• 1882 – 1886, he lived in Washington, DC.
  • 1886 – 1893, he live in Revere, MA
  • 1893 – 1897, he lived in Hartford, CT
  • 1897 – 1906, he live in Norwood, MA
  • 1906 – 1908, he lived in Brooklyn, NY
  • 1912, he lived in Norwood, MA
  • 1912, he also live at the National Soldiers home in Kennebec, ME
  • 1914, he lived in Kennebec, ME

As you can see from the dates and places he lived, he moved around quite a bit. I never had known about his move to Washington DC and might never have known this without his pension records.

Patrick Fraher is my other civil war ancestor. I have a picture of him in his civil war uniform. I could not find his service records or any pension records. There are two Patrick Frahers listed in the Civil War Soldiers and Sailors System. One served in the 2nd Massachusetts Heavy Artillery. This one died in a prison during the war. The second Patrick Fraher served in the 12th regiment of the US Regular Army. I suspect this is my Patrick Fraher. The place of enlistment is near where he lived during the 1865 New York State Census and near where his daughter was born in 1863. The one thing which troubles me though is that he is pictured with an insignia which indicate an artillery unit. Would the 12th regular army have an artillery unit?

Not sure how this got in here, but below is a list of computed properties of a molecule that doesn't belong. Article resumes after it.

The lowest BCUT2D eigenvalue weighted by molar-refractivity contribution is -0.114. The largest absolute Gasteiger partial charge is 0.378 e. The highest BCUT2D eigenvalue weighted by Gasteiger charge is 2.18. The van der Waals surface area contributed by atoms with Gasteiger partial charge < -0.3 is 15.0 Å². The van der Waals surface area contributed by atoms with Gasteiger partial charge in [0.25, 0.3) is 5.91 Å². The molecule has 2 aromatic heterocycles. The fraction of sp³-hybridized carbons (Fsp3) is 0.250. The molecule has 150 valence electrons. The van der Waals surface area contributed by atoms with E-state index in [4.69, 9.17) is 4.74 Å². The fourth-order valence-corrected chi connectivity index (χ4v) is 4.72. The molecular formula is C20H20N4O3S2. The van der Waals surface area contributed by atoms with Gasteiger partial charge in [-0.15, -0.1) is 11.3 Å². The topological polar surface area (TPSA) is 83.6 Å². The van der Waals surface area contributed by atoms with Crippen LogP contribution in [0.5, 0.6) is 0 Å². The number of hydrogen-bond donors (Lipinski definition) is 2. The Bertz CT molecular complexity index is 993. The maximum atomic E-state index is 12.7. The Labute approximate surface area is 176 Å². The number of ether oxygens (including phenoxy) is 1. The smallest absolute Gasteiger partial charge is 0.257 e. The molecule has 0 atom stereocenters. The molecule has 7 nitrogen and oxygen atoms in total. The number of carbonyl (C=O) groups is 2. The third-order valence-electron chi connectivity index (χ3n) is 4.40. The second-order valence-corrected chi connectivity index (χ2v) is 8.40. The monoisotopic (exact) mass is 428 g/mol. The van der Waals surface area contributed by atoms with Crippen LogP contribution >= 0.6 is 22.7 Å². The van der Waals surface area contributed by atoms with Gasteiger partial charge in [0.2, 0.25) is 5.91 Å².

I hope this post will inspire you to learn about your own civil war ancestor. Remember you can contact a professional genealogist in the DC area and get both the service records and any pension records perhaps for less than what it might cost by ordering the records on-line from the NARA.

There are also websites such as Fold3 and Ancestry.com where you can search for your ancestor in military records including the civil war.